Departing Executive Director leaves a legacy of elegance


Ezra Fax

DEPARTED: After five years, Ms. Robyn Lewis, former Executive Director, has now moved to Beth Jacob.

As your mind drifts from numbers and formulas in math class, you peer at the ceiling and notice numerous long, puffy pipes and suspended air vents hovering above you. Shifting your gaze towards the whiteboard walls, you ponder this industrial theme and wonder how it came to be.

The powerhouse woman who brought this into being, shepherding it from 2-D plans to literal reality, is Shalhevet’s Executive Director, Mrs. Robyn Lewis, who left Dec. 23 to become Executive Director of Beth Jacob Congregation in Beverly Hills. What she leaves behind is a legacy both visible and not.

“I am very proud of the way the building turned out,” said Mrs. Lewis, who in addition to managing large donations and daily finances, became on-site liaison with contractors, architect, and city government during the new building’s construction two years ago.

On the construction site, Mrs. Lewis could be seen in her trademark electric-pink hard hat, pouring over design papers, conferring with workers, or climbing in and out of the construction trailers on the then-dirt parking lot.

Once the building was finished, Mrs. Lewis — known to everyone as Robyn — chose everything from paint colors and furniture to the white papercut chandelier that hangs just at the entrance to the administrative suite beside the foyer.

“People are always going to be amazed at this building, because Robyn actually put it together,” said Registrar and Director of Facilities Mrs. Lili Einalhori. “The thing that Robyn brought to this place was a lot of class. With her decoration and her eye for color and taste, the school always looked stunning.”

In five years here, Mrs. Lewis became both the undeclared interior designer of the building and its caretaker, making sure the elevator walls were covered, adding to the landscaping, having the custodial staff constantly retouching the white walls, and deciding what could and could not grace its hallways. why the new building stands today looking the way it does.

When asked why the pipes are exposed, she explained an interesting concept: studies done show that open ceilings and exposed ducts trigger creativity and innovation in a workspace. Aside from that, Mrs. Lewis and the architect of the building, Chris Ward, both liked the modern industrial aesthetic.

Additionally, by leaving the beams open it wasn’t necessary to build such thick walls, which helped financially.

Managing the school budget was officially the main part of her job, and in that capacity she worked on everything from fundraising to managing the software and myriad accounts that the school uses to manage its budget.

“She was involved in jobs as small as fundraising for the alumni event to fundraising for the Poland Israel Trip,” said Mrs. Einalhori.

Head of school Rabbi Ari Segal said she had been particularly helpful in these areas.

“While her meticulous attention to detail in the construction is a huge part of her legacy, what we will miss most is Robyn’s quiet dedication to making sure that our teachers and administrators had the tools and resources to do what they do best,” Rabbi Segal wrote in an email.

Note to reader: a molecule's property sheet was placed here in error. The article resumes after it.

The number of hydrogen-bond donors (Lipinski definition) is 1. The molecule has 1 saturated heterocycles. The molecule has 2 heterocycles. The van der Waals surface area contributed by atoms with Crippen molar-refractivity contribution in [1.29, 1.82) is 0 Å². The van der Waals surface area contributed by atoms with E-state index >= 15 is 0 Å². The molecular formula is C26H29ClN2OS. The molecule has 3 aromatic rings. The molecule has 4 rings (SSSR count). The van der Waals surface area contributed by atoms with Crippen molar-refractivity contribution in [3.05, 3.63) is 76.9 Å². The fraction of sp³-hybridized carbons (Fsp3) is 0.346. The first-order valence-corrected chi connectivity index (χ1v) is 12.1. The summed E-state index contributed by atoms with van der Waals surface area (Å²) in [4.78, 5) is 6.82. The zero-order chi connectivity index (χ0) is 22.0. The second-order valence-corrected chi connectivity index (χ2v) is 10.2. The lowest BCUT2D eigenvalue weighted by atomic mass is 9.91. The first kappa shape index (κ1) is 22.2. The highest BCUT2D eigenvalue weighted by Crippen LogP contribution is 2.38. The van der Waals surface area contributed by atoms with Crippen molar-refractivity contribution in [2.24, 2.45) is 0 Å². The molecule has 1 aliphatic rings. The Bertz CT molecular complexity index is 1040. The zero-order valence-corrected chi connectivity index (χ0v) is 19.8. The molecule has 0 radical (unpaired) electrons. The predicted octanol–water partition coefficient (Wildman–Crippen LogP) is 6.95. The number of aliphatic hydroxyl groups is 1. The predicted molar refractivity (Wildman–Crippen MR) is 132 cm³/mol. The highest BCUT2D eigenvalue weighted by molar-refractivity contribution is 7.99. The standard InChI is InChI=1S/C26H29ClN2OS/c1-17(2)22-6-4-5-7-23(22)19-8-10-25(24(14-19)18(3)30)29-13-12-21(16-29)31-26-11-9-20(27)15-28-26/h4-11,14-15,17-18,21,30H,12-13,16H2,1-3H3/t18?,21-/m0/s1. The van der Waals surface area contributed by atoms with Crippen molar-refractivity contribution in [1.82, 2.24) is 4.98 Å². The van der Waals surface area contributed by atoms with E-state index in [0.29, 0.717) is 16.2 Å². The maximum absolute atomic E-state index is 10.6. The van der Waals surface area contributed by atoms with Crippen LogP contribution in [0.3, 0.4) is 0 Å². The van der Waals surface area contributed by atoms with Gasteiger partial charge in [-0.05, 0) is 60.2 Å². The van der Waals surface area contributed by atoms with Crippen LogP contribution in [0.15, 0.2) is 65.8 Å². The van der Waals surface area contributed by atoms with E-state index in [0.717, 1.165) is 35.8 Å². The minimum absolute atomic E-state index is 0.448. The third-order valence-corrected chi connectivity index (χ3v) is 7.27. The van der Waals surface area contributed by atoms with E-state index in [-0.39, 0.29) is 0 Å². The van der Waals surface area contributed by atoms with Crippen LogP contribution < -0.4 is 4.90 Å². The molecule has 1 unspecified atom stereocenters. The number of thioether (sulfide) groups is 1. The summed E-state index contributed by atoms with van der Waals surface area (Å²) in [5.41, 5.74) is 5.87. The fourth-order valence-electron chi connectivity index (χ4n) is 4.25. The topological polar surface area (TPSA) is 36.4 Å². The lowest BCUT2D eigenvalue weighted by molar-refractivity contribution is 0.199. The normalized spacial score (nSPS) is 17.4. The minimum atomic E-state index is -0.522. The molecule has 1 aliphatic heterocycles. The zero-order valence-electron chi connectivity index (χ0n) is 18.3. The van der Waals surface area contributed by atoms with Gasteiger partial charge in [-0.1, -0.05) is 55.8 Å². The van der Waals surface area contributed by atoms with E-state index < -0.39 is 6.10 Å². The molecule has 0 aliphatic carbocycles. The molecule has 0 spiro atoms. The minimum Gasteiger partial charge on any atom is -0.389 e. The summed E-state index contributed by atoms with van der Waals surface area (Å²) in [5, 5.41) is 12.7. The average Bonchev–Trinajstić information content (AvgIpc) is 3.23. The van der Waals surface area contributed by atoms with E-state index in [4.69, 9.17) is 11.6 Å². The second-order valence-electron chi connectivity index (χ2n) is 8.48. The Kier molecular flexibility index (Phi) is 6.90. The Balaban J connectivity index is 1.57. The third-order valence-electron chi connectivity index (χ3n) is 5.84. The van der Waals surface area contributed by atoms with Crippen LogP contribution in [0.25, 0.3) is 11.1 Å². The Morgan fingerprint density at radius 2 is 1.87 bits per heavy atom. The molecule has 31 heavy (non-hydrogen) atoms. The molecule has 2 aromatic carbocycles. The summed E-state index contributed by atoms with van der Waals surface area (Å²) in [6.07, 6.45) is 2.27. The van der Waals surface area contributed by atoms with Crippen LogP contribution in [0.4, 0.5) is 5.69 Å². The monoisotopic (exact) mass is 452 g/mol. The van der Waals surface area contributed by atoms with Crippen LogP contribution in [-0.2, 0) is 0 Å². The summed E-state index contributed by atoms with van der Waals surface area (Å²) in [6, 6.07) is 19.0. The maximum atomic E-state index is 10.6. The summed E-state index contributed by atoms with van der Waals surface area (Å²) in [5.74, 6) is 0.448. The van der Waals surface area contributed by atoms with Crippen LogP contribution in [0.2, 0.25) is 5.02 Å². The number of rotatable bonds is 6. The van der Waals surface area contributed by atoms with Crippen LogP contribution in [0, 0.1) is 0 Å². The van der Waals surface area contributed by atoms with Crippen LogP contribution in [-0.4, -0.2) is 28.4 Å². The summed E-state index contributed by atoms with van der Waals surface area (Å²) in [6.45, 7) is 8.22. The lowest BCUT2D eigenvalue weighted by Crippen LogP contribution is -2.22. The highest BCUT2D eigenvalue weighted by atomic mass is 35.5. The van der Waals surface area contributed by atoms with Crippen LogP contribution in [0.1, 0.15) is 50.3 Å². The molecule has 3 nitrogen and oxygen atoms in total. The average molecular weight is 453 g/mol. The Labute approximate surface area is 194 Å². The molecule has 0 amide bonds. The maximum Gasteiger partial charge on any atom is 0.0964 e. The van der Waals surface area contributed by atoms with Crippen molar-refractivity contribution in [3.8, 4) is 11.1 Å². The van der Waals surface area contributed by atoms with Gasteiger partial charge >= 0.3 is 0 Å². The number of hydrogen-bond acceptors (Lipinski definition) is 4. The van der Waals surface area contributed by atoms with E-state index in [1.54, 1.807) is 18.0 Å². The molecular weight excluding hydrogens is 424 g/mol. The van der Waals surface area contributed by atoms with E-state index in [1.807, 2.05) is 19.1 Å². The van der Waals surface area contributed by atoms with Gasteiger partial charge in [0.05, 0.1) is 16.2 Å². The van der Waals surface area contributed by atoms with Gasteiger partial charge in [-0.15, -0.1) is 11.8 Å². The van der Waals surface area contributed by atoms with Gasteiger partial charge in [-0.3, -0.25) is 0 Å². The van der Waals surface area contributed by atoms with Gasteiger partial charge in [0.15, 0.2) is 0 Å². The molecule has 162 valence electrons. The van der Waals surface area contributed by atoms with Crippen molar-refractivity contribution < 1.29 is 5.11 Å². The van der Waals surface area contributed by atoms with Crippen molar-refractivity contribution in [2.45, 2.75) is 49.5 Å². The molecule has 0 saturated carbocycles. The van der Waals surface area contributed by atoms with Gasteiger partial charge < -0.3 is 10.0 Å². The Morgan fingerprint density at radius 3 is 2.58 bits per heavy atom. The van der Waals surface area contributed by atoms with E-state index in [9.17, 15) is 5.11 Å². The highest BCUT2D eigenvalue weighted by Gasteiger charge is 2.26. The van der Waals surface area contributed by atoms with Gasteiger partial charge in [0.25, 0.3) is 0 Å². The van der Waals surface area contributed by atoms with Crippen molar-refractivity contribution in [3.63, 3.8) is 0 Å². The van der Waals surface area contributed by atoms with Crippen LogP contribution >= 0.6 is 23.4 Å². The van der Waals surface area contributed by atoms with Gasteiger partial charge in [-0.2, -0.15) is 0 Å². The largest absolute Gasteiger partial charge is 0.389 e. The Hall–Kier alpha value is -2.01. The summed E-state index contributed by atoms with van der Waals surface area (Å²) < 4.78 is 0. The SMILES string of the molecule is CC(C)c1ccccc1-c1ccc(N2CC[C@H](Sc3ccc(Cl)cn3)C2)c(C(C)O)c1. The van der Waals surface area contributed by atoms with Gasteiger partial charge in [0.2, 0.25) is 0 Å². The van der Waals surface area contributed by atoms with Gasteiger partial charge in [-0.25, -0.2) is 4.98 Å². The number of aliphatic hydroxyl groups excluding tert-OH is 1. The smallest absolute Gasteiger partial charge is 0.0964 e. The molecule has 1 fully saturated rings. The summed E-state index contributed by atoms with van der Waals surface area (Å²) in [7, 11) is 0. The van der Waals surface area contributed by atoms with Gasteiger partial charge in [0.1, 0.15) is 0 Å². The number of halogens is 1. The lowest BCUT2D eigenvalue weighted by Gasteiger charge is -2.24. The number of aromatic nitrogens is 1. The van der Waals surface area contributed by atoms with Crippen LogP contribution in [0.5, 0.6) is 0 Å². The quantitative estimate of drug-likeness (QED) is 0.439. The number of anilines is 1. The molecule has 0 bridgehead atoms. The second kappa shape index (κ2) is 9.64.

Teachers said she had made it easy to manage financial details like event and trip planning.

“She was always supportive and trusting of me,” said history teacher Mr. Will Reusch, who manages several budgets and trips for the debate teams.  “It was nice to feel trusted.”

But it’s the building that will be the most visible reminder of her tenure.  When Mrs. Lewis arrived in 2012, her office was at the south end of the sprawling former convalescent hospital it inhabited for 15 years.

If she could change one thing in the building, Mrs. Lewis would make the Gill Beit Midrash bigger, and the grassy area outside it smaller. The only space in the school that can house the entire student body at once now is the gym, she said, and every time it is used for an event, carpet-tile flooring must be put down.

If the Beit Midrash were expanded, it would allow for the school to gather in one “holy” room, she said.

She said one of her favorite places in the new building is actually a hidden one — some colorful graffiti, without a specific message, that appeared one morning on one of the construction beams in what is now the small Beit Midrash above the windows. To preserve the holiness of the Beit Midrash, she said, it was covered up with drywall, but if it had been in an ordinary classroom she would have left it exposed.

Mrs. Lewis is going to greatly miss the students and faculty members at Shalhevet.

“When I heard student voices rising up through the stairwell it brought tears to my eyes,” she said.. “I was worried that the warmth of the other building wouldn’t be replicated, but it stayed here.”

Mrs. Lewis’s eldest son Josh is in ninth grade this year at Shalhevet, and her daughter Hannah is in eighth grade at Gindi Maimonides Academy along with her youngest son Jacob in fifth grade. Both children hope to attend Shalhevet as well.

“I am not leaving because I don’t love it here,” said Mrs. Lewis, “ There will always be a place in my heart for Shalhevet. Now I get to be a normal parent here, and become involved that way.”